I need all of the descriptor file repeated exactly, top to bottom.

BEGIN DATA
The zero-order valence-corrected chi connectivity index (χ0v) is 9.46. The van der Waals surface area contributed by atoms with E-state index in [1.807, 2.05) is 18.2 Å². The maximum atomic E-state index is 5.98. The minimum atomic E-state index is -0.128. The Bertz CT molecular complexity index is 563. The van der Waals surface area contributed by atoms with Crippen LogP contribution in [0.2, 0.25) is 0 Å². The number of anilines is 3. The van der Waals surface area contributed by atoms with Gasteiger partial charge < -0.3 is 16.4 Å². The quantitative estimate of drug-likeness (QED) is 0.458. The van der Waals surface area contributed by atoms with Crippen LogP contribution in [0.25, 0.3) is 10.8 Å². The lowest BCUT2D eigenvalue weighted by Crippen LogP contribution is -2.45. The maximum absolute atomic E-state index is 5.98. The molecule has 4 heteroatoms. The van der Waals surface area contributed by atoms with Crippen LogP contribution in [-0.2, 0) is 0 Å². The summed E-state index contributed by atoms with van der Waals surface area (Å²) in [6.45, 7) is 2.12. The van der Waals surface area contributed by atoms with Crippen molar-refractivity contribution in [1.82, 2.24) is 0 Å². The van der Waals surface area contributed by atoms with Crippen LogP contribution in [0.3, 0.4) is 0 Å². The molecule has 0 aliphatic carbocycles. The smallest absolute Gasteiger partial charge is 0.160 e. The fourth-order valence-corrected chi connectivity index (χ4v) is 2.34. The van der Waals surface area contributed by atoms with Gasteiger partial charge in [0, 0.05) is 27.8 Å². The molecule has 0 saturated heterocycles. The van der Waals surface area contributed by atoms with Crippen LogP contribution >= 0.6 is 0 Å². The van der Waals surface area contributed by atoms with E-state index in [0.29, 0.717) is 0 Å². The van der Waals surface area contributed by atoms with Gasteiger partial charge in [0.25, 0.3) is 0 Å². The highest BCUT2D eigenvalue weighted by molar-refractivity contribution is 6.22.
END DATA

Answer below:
The zero-order valence-corrected chi connectivity index (χ0v) is 9.46. The van der Waals surface area contributed by atoms with E-state index in [1.807, 2.05) is 18.2 Å². The maximum atomic E-state index is 5.98. The minimum atomic E-state index is -0.128. The Bertz CT molecular complexity index is 563. The van der Waals surface area contributed by atoms with Crippen LogP contribution in [0.2, 0.25) is 0 Å². The number of anilines is 3. The van der Waals surface area contributed by atoms with Gasteiger partial charge < -0.3 is 16.4 Å². The quantitative estimate of drug-likeness (QED) is 0.458. The van der Waals surface area contributed by atoms with Crippen LogP contribution in [0.25, 0.3) is 10.8 Å². The lowest BCUT2D eigenvalue weighted by Crippen LogP contribution is -2.45. The maximum absolute atomic E-state index is 5.98. The molecule has 4 heteroatoms. The van der Waals surface area contributed by atoms with Crippen LogP contribution in [-0.2, 0) is 0 Å². The summed E-state index contributed by atoms with van der Waals surface area (Å²) in [6.45, 7) is 2.12. The van der Waals surface area contributed by atoms with Crippen molar-refractivity contribution in [1.82, 2.24) is 0 Å². The van der Waals surface area contributed by atoms with Crippen LogP contribution in [0.3, 0.4) is 0 Å². The molecule has 0 aliphatic carbocycles. The smallest absolute Gasteiger partial charge is 0.160 e. The fourth-order valence-corrected chi connectivity index (χ4v) is 2.34. The van der Waals surface area contributed by atoms with Gasteiger partial charge in [0, 0.05) is 27.8 Å². The molecule has 0 saturated heterocycles. The van der Waals surface area contributed by atoms with Crippen LogP contribution >= 0.6 is 0 Å². The van der Waals surface area contributed by atoms with E-state index in [0.29, 0.717) is 0 Å². The van der Waals surface area contributed by atoms with Gasteiger partial charge in [0.25, 0.3) is 0 Å². The highest BCUT2D eigenvalue weighted by molar-refractivity contribution is 6.22.